Warm season grasses are generally tall or medium height grasses that grow during the Summer and then bloom and set seed in the Fall. They are more common in the Midwest and Plains states than they are in the East. However, they occupy an important niche in the mosaic of natural and man-made habitats in the East.
Cool season grasses are generally short to medium grasses that grow during the Fall and Spring bloom and set seed in the Spring and Early Summer. Most of these species are woodland species that tolerate shade or species that are adapted to extremely adverse growing conditions.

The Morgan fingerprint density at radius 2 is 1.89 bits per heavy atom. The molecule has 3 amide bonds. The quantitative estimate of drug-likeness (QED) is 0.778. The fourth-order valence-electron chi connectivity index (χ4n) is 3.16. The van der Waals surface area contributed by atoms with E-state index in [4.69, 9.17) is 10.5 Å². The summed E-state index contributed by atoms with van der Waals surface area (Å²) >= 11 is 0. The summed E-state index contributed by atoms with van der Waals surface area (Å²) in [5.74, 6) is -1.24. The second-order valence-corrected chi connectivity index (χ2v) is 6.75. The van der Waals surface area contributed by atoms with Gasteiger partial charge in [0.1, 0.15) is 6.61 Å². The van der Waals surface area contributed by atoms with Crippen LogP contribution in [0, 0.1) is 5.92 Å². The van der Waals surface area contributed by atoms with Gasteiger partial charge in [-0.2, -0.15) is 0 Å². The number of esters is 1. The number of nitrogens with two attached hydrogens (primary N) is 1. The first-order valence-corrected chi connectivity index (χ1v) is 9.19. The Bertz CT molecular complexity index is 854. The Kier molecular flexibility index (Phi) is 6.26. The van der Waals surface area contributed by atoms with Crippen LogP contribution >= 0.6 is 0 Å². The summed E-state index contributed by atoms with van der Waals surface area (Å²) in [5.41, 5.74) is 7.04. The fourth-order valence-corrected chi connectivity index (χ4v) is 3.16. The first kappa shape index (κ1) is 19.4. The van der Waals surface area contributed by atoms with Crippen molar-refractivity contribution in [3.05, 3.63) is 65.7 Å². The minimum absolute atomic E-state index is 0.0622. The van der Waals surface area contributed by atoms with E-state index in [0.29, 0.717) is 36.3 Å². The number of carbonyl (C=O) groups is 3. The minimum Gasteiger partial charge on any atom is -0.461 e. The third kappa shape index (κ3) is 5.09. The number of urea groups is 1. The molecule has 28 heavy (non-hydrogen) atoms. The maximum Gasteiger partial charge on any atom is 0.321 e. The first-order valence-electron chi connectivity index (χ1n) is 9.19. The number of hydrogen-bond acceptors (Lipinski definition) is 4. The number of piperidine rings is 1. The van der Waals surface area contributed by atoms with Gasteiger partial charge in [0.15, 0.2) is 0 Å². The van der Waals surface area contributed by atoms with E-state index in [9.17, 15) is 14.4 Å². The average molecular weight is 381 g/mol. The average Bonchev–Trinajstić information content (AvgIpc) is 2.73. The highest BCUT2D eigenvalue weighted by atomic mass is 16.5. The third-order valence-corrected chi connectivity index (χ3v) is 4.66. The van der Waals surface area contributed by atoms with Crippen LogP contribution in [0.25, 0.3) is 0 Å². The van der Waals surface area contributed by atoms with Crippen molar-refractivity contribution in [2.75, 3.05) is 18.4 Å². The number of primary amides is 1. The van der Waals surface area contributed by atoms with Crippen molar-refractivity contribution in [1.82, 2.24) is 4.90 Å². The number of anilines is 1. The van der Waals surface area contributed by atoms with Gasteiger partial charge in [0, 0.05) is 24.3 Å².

Wetlands and riparian areas are special habitats that require plants that are adapted to their specific characteristics. Wetlands such as swamps, marshes, bogs, and fens are flooded with water for extended periods of time. The hydrologic regime has a significant impact on the species that inhabit these areas. See the Resources page for information on wetlands. Likewise riparian habitats, the areas along rivers and streams, have characteristics such as unique topography and a periodic flooding regime that limit the species that can successfully inhabit them. See the Resources page for information on riparian areas. We grow several wetland and riparian species for southeaster North America. Please call us if you have questions regarding species selection, installation, culture, etc.